England pacer James Anderson believes cricketers playing test matches in their 40s will soon be a thing of the past because of the changing nature of the sport.
Anderson, who turned 40 last month, made his test debut against Zimbabwe in May 2003 and has gone on to claim 657 wickets in 172 matches. He is still going strong and is set to lead the England attack in the first test of the three-match series against South Africa, starting Wednesday at Lord's.
Graham Gooch, an opening batter, was the last men's test player to play for England in their forties, making his final appearance at the age of 41 in November 1994. The last seamer to represent England in that age bracket was Les Jackson, who made the last of his two test appearances at the age of 40 — 12 years after his debut — in 1961.
Anderson said long-time teammate Stuart Broad, who is 36, might go on to be a 40-year-old test cricketer but doubts anyone else will.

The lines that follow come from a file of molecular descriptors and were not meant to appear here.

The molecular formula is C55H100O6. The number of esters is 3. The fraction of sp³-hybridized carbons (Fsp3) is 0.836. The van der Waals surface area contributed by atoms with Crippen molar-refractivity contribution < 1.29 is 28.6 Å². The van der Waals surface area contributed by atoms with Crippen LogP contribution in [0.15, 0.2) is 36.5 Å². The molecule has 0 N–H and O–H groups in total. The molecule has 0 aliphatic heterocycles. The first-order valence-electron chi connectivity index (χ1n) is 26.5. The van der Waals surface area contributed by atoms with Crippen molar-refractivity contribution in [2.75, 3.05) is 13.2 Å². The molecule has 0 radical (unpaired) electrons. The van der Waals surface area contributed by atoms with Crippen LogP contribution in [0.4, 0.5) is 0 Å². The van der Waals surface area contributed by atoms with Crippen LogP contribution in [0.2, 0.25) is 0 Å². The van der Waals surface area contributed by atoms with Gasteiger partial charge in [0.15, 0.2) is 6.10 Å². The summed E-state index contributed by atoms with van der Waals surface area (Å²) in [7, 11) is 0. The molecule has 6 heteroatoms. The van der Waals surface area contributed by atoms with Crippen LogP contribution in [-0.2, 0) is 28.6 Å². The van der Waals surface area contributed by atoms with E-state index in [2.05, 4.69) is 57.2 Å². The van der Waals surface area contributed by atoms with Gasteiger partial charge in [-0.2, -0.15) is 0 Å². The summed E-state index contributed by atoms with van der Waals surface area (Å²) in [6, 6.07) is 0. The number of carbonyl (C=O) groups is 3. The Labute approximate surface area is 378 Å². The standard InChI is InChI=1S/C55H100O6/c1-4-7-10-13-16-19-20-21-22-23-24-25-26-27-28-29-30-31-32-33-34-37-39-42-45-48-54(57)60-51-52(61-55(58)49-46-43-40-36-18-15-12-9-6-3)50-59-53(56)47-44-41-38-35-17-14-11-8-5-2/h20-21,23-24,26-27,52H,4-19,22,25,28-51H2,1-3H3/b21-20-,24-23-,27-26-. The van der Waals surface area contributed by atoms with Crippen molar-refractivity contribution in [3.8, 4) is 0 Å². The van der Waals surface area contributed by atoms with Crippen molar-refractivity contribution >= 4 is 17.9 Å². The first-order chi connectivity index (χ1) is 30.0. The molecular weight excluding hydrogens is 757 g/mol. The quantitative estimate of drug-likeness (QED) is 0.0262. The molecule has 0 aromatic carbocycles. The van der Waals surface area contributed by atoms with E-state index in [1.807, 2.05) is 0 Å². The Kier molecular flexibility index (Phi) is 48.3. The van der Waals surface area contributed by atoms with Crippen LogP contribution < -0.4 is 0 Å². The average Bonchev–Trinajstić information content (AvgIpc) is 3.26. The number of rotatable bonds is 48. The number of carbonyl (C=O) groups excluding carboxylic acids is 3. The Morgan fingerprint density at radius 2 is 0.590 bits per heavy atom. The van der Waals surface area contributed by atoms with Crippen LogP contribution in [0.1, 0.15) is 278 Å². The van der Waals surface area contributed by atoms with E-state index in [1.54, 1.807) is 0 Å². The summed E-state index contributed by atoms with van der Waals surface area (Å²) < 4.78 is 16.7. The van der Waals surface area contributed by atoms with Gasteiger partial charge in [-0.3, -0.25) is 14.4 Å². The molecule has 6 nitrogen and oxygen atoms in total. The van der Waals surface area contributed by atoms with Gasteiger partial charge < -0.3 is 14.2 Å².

"No one will be stupid enough,” Anderson said.
“Everything that has gone in the world with franchise cricket, the Hundred, short forms of the game, I can’t see anyone wanting to play test cricket for this long.”
Anderson was dropped for the tour of the West Indies in March before returning to the team this summer for the series against New Zealand and then the one-off test with India, where he claimed a 32nd five-wicket haul of his remarkable career.
Anderson said his passion for the game remains.
“I feel proud I’ve got to where I have. I feel fortunate as well that I’ve still got the love for the game and the desire to get better and still do the training and the nets and whatever else that comes with it,” he said.
“Because with a lot of people that’s the first thing that goes and that’s when you start slowing down and winding down. But for me, I feel like that passion is still there. So I feel fortunate for that. I feel fortunate that my body’s still functioning properly and allowing me to do the job that I love.”
Anderson has contemplated retirement, however.
“Probably (I thought about it) the last three tours of Australia,” he said, laughing.
“The biggest one is when you get an injury — the only time I’d ever think, ‘Can I be bothered going through the whole rehab process?’ A few years ago, I had quite a few calf issues. That’s when you’ve got to think about whether you want to do it or not."